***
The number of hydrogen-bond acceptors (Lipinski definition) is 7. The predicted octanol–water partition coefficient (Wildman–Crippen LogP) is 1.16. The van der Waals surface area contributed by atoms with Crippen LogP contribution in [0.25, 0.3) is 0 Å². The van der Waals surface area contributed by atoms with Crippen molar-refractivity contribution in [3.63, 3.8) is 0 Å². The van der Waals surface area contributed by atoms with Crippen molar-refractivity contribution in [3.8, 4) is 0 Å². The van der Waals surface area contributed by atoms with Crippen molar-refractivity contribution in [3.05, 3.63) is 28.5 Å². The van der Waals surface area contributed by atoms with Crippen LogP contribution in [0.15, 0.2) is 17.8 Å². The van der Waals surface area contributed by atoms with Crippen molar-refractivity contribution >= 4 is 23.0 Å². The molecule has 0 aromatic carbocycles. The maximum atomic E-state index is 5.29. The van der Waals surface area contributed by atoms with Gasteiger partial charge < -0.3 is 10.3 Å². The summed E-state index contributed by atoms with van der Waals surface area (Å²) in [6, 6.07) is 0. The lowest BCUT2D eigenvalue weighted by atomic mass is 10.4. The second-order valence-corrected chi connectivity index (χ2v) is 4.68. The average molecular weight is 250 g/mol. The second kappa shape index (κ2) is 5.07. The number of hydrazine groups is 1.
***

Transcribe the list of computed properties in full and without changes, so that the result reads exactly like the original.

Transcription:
The number of hydrogen-bond acceptors (Lipinski definition) is 7. The predicted octanol–water partition coefficient (Wildman–Crippen LogP) is 1.16. The van der Waals surface area contributed by atoms with Crippen LogP contribution in [0.25, 0.3) is 0 Å². The van der Waals surface area contributed by atoms with Crippen molar-refractivity contribution in [3.63, 3.8) is 0 Å². The van der Waals surface area contributed by atoms with Crippen molar-refractivity contribution in [3.8, 4) is 0 Å². The van der Waals surface area contributed by atoms with Crippen molar-refractivity contribution in [3.05, 3.63) is 28.5 Å². The van der Waals surface area contributed by atoms with Crippen LogP contribution in [0.15, 0.2) is 17.8 Å². The van der Waals surface area contributed by atoms with Crippen molar-refractivity contribution >= 4 is 23.0 Å². The molecule has 0 aromatic carbocycles. The maximum atomic E-state index is 5.29. The van der Waals surface area contributed by atoms with Gasteiger partial charge < -0.3 is 10.3 Å². The summed E-state index contributed by atoms with van der Waals surface area (Å²) in [6, 6.07) is 0. The lowest BCUT2D eigenvalue weighted by atomic mass is 10.4. The second-order valence-corrected chi connectivity index (χ2v) is 4.68. The average molecular weight is 250 g/mol. The second kappa shape index (κ2) is 5.07. The number of hydrazine groups is 1.